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Indexing, Policy, and Institutions Lacking Incentives

May 28, 2019

The next recession will be made worse by the collective monetary policy response of experts to the last recession.

 

That is, index investing was seen as the cure-all for the last recession’s monetary woes. But it’s that exact strategy that could make the next recession extremely painful.

 

Retirees and pre-retirees currently hold 75 percent of all the wealth in the U.S., and a whole bunch of it is in index funds. Thus, when market trends dip downwards, the value of these index funds will drop as well. It’s a big reason why even the late Jack Bogle, the father of passive investing, said they’re getting out of control before he passed away.

 

And, it gets worse.

 

Public pension funds, which are notoriously underfunded, invest heavily in index funds. A bear market could make their situations worse, and if that happens, expect the political pressure to rise. The situation was bad in 2016 and it’s not much better today.

 

But fear not, central bankers have a proven recession playbook – cut interest rates, increase liquidity, and make more capital available to the private sector. Businesses hire, wages increase, and everything recovers as hoped.

 

But that went out the window in 2008.

 

There was so much debt that adding more didn’t work. Easy money created the situation. And short-term interest rates dropped to 0 percent, which didn’t help, because credit worthiness kept people from borrowing.

 

The Fed’s answer under Ben Bernanke was Quantitative Easing because it was projected to generate more loans with longer payback periods. However, banks used the easy money to deleverage themselves.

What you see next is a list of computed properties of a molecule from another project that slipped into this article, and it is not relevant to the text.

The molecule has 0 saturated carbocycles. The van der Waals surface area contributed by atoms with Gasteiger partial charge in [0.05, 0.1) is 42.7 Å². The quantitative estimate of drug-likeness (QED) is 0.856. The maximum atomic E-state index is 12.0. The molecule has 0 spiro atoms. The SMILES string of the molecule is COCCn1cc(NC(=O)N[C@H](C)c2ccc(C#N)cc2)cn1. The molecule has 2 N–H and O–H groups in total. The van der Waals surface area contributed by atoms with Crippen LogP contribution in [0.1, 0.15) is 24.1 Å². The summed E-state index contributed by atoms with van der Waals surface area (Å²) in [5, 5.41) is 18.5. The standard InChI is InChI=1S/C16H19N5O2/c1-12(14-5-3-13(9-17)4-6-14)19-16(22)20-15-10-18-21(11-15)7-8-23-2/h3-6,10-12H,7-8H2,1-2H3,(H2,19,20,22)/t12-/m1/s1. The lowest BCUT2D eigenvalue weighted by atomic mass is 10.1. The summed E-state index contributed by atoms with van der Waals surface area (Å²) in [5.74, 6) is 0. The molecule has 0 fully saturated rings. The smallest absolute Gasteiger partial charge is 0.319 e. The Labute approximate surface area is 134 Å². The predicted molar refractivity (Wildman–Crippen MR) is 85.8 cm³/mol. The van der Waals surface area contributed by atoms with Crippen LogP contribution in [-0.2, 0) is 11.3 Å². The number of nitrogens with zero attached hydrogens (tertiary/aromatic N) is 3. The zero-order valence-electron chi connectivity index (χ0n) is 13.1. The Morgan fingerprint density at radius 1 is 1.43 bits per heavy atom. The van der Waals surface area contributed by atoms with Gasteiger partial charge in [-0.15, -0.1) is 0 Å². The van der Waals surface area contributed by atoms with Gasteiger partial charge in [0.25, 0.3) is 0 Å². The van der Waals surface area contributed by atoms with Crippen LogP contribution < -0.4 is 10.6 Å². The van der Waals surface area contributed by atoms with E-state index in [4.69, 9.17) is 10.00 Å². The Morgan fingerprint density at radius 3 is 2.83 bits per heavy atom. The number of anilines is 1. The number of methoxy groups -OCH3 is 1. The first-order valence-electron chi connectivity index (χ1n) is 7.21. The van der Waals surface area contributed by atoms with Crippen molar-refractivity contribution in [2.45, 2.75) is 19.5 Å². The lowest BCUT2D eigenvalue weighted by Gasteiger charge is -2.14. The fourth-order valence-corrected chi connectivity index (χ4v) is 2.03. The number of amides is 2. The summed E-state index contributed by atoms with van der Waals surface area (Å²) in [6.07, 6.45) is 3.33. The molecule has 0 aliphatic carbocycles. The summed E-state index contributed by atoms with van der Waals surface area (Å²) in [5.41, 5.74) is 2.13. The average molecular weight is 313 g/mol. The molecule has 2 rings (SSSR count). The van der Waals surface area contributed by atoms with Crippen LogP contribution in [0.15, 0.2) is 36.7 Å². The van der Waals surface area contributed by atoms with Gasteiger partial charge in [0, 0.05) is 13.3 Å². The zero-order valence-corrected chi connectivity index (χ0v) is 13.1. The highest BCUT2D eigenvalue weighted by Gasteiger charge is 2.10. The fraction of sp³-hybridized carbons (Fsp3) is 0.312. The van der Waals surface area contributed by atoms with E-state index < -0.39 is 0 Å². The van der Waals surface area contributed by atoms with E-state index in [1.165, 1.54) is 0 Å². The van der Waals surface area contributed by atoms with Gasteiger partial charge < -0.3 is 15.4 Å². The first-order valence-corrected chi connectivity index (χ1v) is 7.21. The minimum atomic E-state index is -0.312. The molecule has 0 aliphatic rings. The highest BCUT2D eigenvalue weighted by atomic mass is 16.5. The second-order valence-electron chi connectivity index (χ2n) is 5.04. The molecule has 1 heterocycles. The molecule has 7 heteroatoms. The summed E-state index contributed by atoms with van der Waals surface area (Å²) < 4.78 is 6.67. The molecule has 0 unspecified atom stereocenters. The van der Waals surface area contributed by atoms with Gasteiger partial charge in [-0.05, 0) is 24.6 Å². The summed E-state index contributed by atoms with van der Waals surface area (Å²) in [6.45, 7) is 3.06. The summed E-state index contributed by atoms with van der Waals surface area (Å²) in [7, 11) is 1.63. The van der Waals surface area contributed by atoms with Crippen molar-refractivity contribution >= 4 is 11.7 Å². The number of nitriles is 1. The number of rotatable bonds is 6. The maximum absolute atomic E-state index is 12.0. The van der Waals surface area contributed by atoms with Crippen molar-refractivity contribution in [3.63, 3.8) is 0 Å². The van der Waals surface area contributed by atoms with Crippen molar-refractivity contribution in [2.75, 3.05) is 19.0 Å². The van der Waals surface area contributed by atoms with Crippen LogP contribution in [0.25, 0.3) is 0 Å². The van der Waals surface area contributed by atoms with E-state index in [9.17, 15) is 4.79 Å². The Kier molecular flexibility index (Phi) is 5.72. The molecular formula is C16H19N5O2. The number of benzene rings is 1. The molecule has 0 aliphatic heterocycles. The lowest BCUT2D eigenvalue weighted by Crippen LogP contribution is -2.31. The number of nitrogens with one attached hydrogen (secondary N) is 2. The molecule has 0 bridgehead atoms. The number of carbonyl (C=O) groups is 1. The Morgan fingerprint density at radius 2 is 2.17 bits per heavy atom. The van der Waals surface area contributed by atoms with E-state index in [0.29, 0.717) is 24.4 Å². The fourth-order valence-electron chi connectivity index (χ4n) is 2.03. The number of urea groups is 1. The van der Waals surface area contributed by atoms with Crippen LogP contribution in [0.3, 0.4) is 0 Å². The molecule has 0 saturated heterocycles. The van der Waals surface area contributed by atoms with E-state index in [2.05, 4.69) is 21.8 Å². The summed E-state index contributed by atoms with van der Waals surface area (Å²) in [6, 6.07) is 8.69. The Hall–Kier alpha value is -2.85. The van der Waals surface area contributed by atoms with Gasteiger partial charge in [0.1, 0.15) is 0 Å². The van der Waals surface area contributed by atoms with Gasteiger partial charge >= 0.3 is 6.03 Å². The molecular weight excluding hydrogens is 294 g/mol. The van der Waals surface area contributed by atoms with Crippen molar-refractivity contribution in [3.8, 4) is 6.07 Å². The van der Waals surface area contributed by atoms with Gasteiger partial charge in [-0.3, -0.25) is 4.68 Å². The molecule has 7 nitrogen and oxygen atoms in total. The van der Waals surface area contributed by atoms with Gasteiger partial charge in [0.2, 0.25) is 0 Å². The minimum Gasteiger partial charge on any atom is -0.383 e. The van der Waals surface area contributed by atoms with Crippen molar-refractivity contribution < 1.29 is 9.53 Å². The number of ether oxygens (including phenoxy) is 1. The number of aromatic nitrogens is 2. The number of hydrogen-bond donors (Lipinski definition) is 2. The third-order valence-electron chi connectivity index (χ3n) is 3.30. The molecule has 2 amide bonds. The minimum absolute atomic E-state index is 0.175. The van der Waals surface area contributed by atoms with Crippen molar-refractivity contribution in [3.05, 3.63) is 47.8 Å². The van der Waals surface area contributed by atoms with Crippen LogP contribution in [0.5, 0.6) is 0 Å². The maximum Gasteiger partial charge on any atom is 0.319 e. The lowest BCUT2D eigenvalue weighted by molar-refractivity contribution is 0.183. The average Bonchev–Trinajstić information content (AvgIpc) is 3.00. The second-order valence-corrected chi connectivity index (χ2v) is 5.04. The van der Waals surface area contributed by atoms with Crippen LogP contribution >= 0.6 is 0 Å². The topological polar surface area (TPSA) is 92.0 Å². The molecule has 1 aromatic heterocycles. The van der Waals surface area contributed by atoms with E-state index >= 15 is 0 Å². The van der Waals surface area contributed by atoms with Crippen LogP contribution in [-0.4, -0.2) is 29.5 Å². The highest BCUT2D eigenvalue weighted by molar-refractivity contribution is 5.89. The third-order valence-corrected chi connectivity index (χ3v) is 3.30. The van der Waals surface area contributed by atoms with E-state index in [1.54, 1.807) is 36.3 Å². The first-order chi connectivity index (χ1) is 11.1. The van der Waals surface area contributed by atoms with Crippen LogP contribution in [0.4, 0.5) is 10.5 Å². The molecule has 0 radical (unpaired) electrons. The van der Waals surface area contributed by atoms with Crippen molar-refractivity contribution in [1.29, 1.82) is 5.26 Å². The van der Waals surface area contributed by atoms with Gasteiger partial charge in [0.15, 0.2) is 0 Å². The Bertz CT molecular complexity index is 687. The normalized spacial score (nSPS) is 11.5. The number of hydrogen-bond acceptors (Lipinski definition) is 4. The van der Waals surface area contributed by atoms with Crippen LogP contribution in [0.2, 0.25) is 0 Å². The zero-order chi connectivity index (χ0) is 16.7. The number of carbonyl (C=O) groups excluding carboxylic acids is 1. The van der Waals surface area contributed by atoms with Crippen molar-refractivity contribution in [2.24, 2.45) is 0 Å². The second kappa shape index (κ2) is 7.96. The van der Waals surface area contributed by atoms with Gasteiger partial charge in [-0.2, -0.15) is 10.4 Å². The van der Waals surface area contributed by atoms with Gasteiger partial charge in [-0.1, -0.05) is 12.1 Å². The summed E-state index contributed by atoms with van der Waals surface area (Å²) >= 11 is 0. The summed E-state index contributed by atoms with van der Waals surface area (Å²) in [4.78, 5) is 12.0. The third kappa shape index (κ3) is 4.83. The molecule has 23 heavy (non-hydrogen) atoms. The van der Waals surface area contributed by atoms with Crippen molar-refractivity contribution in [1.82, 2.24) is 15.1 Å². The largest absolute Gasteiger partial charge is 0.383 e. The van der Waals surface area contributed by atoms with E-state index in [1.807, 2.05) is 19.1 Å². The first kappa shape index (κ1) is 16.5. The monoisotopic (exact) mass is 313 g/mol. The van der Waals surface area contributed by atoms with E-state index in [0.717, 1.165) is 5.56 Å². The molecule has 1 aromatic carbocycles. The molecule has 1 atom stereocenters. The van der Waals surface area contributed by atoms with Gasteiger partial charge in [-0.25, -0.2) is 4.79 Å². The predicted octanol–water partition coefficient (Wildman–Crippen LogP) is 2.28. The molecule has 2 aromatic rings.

And public companies did the same. They bought back their own shares with easy, low-cost funding, or outright purchased competitors. So much for competition.

 

All of it increased asset prices, making it appear that the economy was getting back on track. But what we’re left with is the slowest recovery on record.

 

Ultimately, it created companies that have operated for a decade or more and can’t even pay the interest on their own debt. Profit? Yeah right.

 

Yet, they’re still in business.

 

Faced with a loss, lenders will keep adding fuel to the fire rather than accept defeat and cut bait. They’re charmed by hot-shot executives who lull them into thinking one more quarter or one more year will do the trick.

 

But it seldom happens.

 

Instead, we end up with firms that stay in business, despite no discernible ability to run a business profitably. They’re propped up by easy money when they should fail.

 

Where does it all take us? Downward.

 

Competition, innovation, creative disruption – all are tossed to the trash heap – replaced by powerful monopolies with little incentive to improve. They consume revenue from costumers with little or no choice in the matter, and it’s happening everywhere:

 

It seems the promise of capitalism has been replaced by the grind of monopolistic game rigging. It’s no wonder growth projections are stagnant – there’s no hunger for growth among the cash cows! And it all stems from bad policy – the politicians and the Fed made a mess of it all.

 

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